Buddy Hicks remains positive after fire takes it all

Buddy Hicks IMG_1890bb

By Korie Marshall

Despite losing his home to fire twice in the last two years, Buddy Hicks carries on with a big smile, just grateful to be alive and for the help he’s received so far. Now he is looking for a small trailer to move onto his property on Pine Road to live in.

Hicks’ first name is George, but that is really his dad, he says – the man who the George Hicks Regional Park in Valemount is named after. Hicks usually goes by his middle name, Russell, but he says most people in the valley remember him as “Buddy” since his school years. He came back to Valemount in 2008, and ended up staying here after he had a heart attack. Two years ago, his house on the property burnt down, so he moved into a storage space and greenhouse that he’d already started building. It wasn’t finished, but he’d put plastic up on the ceilings because he was worried about possibly breathing the fibreglass from the insulation.

This most recent fire started around supper time on Friday evening, Jan. 30th. Hicks was near his desk area and saw the flames at the back of his house reflecting on the ceiling. He ran out back and emptied three fire extinguishers on it.

“It was almost out, but…” Hicks says with a slight shrug.

He figures the fire started with the chimney, and when he realized he wasn’t going to get it out, he thought he’d grab a few things and get them away from the building – things like a generator and a chain saw that were sitting on his deck.

He didn’t want to call the fire department because he thought they’d get stuck getting down two steep sections of the driveway to his place, level with Swift Creek. He says he would have felt bad if the trucks got stuck down there and couldn’t get to another call. Besides that, he says the building was going up too quickly for them to save it anyway.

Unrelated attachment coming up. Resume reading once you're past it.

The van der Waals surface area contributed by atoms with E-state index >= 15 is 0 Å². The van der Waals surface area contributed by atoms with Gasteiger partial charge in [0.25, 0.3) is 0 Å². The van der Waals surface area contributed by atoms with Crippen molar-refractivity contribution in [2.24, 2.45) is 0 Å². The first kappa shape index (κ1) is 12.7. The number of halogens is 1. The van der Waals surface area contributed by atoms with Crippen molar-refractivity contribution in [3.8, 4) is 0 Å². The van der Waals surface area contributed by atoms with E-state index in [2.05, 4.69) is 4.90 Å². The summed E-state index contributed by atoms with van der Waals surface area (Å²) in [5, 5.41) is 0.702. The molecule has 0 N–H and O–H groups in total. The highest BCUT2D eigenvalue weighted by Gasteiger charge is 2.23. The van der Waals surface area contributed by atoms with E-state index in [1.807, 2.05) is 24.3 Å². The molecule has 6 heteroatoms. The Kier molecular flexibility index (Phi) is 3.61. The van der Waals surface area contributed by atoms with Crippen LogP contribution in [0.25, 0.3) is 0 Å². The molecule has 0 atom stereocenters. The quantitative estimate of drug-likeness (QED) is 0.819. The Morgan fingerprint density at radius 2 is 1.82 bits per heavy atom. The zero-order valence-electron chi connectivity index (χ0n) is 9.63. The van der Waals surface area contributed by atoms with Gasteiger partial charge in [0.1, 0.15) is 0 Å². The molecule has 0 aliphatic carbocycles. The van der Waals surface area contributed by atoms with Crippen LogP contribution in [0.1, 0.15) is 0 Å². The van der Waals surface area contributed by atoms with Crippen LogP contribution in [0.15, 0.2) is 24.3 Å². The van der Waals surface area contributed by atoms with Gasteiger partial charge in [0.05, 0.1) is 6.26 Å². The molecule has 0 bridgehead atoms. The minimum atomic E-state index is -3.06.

Hicks figures he only had about two minutes. He was just in his underwear because he’d been getting ready for a bath when he spotted the flames. After moving the generator and chain saw – unfortunately not far enough, because they melted anyway with the heat of the fire – he thought he could run in and grab his wallet, but as soon as he stepped in the door, the plastic on the ceiling started dropping on him, burning his back, and he got a fairly bad burn on his thumb from the ordeal.

But Hicks is surprisingly cheery, considering all that he’s lost. He says he’s lucky to be alive, and if it had happened when he was asleep, he’d never have gotten out. He says he did not have insurance for his home.

He’s been staying at the Premier Lodge, and the first few nights were paid for by some friends who were sledding in the area that weekend. He says Ali Merali and the staff at the Premier have been very good to him, as have others in the community. He got a call on Saturday night from Suzanne Bloodoff, letting him know about some help available from the Robson Valley Support Society. And Steve and Eveline Kolida also heard about Hick’s need, and gave him a few outfits of clothing, including underwear. That certainly came in handy, says Hicks with a laugh, because just one pair doesn’t get you far.

Last week, after the fire, Hicks put in an application for the senior’s housing in Valemount, partly because he has been having some problems with his vision, but he has no idea how long the wait will be. Right now he is just looking for a small trailer to put on his property to live in, and he is very thankful for the help he’s gotten already from the community.

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